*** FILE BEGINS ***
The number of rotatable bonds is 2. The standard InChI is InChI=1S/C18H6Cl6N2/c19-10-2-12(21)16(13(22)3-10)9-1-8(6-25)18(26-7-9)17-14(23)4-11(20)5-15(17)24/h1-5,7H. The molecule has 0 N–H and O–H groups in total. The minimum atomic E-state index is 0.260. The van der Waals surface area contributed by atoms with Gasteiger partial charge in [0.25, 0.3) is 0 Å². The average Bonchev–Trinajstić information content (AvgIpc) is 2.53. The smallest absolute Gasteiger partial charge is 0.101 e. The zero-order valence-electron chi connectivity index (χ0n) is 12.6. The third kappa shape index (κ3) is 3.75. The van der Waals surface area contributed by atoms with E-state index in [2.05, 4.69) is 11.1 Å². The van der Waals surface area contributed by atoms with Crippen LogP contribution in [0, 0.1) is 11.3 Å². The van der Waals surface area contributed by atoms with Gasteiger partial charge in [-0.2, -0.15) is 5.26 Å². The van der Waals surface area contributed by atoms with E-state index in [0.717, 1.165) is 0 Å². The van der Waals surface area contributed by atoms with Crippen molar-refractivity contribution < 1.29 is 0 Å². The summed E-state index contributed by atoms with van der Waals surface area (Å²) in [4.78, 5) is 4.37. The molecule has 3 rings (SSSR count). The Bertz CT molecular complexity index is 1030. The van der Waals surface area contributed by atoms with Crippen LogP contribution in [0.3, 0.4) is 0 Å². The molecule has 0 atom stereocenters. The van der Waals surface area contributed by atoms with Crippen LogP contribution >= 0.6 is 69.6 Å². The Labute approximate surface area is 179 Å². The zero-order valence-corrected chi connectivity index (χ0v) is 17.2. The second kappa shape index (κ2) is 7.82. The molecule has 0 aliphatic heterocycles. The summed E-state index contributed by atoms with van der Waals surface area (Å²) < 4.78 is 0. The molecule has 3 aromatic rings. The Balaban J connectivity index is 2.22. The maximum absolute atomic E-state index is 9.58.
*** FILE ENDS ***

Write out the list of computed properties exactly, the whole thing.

The number of rotatable bonds is 2. The standard InChI is InChI=1S/C18H6Cl6N2/c19-10-2-12(21)16(13(22)3-10)9-1-8(6-25)18(26-7-9)17-14(23)4-11(20)5-15(17)24/h1-5,7H. The molecule has 0 N–H and O–H groups in total. The minimum atomic E-state index is 0.260. The van der Waals surface area contributed by atoms with Gasteiger partial charge in [0.25, 0.3) is 0 Å². The average Bonchev–Trinajstić information content (AvgIpc) is 2.53. The smallest absolute Gasteiger partial charge is 0.101 e. The zero-order valence-electron chi connectivity index (χ0n) is 12.6. The third kappa shape index (κ3) is 3.75. The van der Waals surface area contributed by atoms with E-state index in [2.05, 4.69) is 11.1 Å². The van der Waals surface area contributed by atoms with Crippen LogP contribution in [0, 0.1) is 11.3 Å². The van der Waals surface area contributed by atoms with Gasteiger partial charge in [-0.2, -0.15) is 5.26 Å². The van der Waals surface area contributed by atoms with E-state index in [0.717, 1.165) is 0 Å². The van der Waals surface area contributed by atoms with Crippen molar-refractivity contribution < 1.29 is 0 Å². The summed E-state index contributed by atoms with van der Waals surface area (Å²) in [4.78, 5) is 4.37. The molecule has 3 rings (SSSR count). The Bertz CT molecular complexity index is 1030. The van der Waals surface area contributed by atoms with Crippen LogP contribution in [0.3, 0.4) is 0 Å². The molecule has 0 atom stereocenters. The van der Waals surface area contributed by atoms with Crippen LogP contribution >= 0.6 is 69.6 Å². The Labute approximate surface area is 179 Å². The zero-order valence-corrected chi connectivity index (χ0v) is 17.2. The second kappa shape index (κ2) is 7.82. The molecule has 0 aliphatic heterocycles. The summed E-state index contributed by atoms with van der Waals surface area (Å²) < 4.78 is 0. The molecule has 3 aromatic rings. The Balaban J connectivity index is 2.22. The maximum absolute atomic E-state index is 9.58.